A letter writer to TODAY’s Voices asked if Singapore deployed its servicemen, ships and aircraft to the Persian Gulf in 2003 to support of the Iraq war, because the Government was independently satisfied of the factual and legal basis for invading Iraq, or if it felt the need to stand together with an important ally.
The Chilcot Report on the Iraq war released on Jul 6 in London criticized Tony Blair’s Government for misrepresenting the severity of the threat posed by Saddam Hussein, and said that Blair’s “certainty” about Saddam’s alleged weapons of mass destruction did not match the realities of Iraqi capabilities. Chilcot also did not accept the claim made by Blair during the inquiry that “the difficulties encountered in Iraq after the invasion could not have been known in advance.”
The writer Aziah Hussin said that it is important for the matter to be discussed in Parliament because it not only “goes to the heart of our foreign and defence policy, but also because Singaporean lives were put on the line.”
Singapore’s Ambassador Bilahari Kausikan commenting on the letter in his Facebook said that “we never believed in the rationale given by the Bush administration.” My Kausikan who was a top official at the Ministry of Foreign Affairs at that time further said:
“..we understood that the administration was in a ‘either you are with us or you are against us’ mood after 9/11 and given America’s importance to Singapore, we went along in a way that was useful to America and so gave us a few political points, but minimized the risk to Singaporean lives. These debates in the UK and US have nothing to do with us: we act on the basis of the Singapore national interest which has its own considerations. Get real. Some of our intelligentsia seem to live in their own world which is a refracted version of western worlds. Lack of intellectual self confidence, I would guess.”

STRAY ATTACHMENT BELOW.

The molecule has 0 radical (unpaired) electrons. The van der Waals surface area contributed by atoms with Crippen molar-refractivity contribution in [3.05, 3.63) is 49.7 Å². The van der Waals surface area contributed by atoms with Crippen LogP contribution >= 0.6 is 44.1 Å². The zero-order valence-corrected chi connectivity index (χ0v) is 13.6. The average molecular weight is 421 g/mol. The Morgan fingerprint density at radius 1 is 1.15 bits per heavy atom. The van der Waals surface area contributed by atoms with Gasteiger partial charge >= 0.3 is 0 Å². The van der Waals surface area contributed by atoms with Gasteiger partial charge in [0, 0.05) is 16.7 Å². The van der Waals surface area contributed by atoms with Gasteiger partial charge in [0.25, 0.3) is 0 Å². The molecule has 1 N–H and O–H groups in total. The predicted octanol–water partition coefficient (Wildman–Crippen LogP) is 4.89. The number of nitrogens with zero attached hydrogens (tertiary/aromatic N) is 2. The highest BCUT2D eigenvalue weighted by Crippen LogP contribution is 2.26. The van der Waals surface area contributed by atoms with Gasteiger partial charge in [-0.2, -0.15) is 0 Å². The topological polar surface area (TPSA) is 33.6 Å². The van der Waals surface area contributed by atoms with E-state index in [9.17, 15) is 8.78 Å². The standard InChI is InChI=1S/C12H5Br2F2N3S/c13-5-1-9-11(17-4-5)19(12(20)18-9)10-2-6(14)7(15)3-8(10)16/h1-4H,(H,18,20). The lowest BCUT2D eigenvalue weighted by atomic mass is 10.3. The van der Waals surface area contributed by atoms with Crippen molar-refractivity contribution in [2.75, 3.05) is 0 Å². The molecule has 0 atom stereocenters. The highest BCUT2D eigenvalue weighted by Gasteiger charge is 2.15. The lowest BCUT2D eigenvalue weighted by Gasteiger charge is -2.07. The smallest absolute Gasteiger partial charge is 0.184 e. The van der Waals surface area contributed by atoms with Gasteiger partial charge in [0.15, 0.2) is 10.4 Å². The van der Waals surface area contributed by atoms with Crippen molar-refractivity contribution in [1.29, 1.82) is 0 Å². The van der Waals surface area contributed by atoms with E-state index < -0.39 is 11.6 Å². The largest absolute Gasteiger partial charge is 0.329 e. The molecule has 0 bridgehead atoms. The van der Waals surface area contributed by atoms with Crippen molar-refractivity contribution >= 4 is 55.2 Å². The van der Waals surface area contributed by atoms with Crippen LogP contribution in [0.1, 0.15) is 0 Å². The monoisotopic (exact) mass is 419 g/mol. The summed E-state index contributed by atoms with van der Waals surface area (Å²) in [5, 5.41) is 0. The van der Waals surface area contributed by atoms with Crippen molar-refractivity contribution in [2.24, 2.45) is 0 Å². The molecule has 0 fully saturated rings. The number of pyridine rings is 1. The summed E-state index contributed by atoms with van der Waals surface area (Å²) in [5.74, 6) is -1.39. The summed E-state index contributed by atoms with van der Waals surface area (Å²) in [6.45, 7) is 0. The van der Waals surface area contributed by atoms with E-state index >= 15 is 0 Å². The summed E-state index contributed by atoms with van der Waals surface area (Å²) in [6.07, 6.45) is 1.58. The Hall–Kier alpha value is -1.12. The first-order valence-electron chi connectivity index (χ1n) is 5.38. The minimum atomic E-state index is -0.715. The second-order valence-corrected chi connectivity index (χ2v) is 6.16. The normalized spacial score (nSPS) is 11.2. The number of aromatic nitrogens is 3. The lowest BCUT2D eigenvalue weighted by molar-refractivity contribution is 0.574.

A writer for this publication, Tan Wah Piow, had also expressed similar sentiments earlier. (http://theindependent.sg/goh-chok-tong-and-the-war-of-mass-deception/) He said:
“At the time of the Iraq invasion, Goh Chok Tong was the loudest cheer leader for George W Bush in the ASEAN region. In a speech in Washington in May 2003, Goh Chok Tong went out of his way to promote the myth about the “weapons of mass destruction” and in one breath linked the issue of the invasion of Iraq, to 9/11 and weapons of mass destruction when there was no evidential nexus.
As the apologist of an invasion conducted without the UN mandate, Goh Chok Tong also asserted at the time that “Iraq could not have been disarmed without getting rid of Saddam Hussein. The war was necessary.”
Ultimately the Iraq war ended “a very long way from success” and was “an intervention which went badly wrong, with consequences to this day,” said the report. We now know how factually wrong Goh Chok Tong was in his foreign policy when he supported the American war efforts in Iraq.”